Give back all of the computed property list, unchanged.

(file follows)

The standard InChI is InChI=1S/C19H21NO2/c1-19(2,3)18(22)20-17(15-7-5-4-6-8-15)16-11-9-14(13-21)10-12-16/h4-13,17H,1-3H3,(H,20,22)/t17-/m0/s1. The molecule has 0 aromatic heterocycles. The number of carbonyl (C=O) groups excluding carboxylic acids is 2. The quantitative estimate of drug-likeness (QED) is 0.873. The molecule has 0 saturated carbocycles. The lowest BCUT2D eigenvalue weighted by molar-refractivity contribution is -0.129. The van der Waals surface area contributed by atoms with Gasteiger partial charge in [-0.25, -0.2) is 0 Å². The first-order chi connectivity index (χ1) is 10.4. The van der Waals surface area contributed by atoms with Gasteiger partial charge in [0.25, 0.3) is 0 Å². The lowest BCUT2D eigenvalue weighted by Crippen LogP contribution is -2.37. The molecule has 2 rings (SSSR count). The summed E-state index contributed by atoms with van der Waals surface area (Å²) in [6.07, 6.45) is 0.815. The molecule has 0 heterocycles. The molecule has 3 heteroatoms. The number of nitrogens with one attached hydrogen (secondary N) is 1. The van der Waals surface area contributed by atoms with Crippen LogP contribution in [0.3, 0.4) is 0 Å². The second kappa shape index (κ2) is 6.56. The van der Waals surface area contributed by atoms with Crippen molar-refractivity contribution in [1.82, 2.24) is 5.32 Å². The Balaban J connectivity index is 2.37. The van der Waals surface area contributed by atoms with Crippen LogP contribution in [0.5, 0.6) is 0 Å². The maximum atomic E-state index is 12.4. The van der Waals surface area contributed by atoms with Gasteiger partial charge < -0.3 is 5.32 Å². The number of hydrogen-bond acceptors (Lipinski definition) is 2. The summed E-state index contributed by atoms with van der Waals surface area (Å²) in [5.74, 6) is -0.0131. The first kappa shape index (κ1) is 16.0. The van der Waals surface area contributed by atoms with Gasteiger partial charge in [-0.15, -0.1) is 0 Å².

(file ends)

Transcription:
The standard InChI is InChI=1S/C19H21NO2/c1-19(2,3)18(22)20-17(15-7-5-4-6-8-15)16-11-9-14(13-21)10-12-16/h4-13,17H,1-3H3,(H,20,22)/t17-/m0/s1. The molecule has 0 aromatic heterocycles. The number of carbonyl (C=O) groups excluding carboxylic acids is 2. The quantitative estimate of drug-likeness (QED) is 0.873. The molecule has 0 saturated carbocycles. The lowest BCUT2D eigenvalue weighted by molar-refractivity contribution is -0.129. The van der Waals surface area contributed by atoms with Gasteiger partial charge in [-0.25, -0.2) is 0 Å². The first-order chi connectivity index (χ1) is 10.4. The van der Waals surface area contributed by atoms with Gasteiger partial charge in [0.25, 0.3) is 0 Å². The lowest BCUT2D eigenvalue weighted by Crippen LogP contribution is -2.37. The molecule has 2 rings (SSSR count). The summed E-state index contributed by atoms with van der Waals surface area (Å²) in [6.07, 6.45) is 0.815. The molecule has 0 heterocycles. The molecule has 3 heteroatoms. The number of nitrogens with one attached hydrogen (secondary N) is 1. The van der Waals surface area contributed by atoms with Crippen LogP contribution in [0.3, 0.4) is 0 Å². The second kappa shape index (κ2) is 6.56. The van der Waals surface area contributed by atoms with Crippen molar-refractivity contribution in [1.82, 2.24) is 5.32 Å². The Balaban J connectivity index is 2.37. The van der Waals surface area contributed by atoms with Crippen LogP contribution in [0.5, 0.6) is 0 Å². The maximum atomic E-state index is 12.4. The van der Waals surface area contributed by atoms with Gasteiger partial charge < -0.3 is 5.32 Å². The number of hydrogen-bond acceptors (Lipinski definition) is 2. The summed E-state index contributed by atoms with van der Waals surface area (Å²) in [5.74, 6) is -0.0131. The first kappa shape index (κ1) is 16.0. The van der Waals surface area contributed by atoms with Gasteiger partial charge in [-0.15, -0.1) is 0 Å².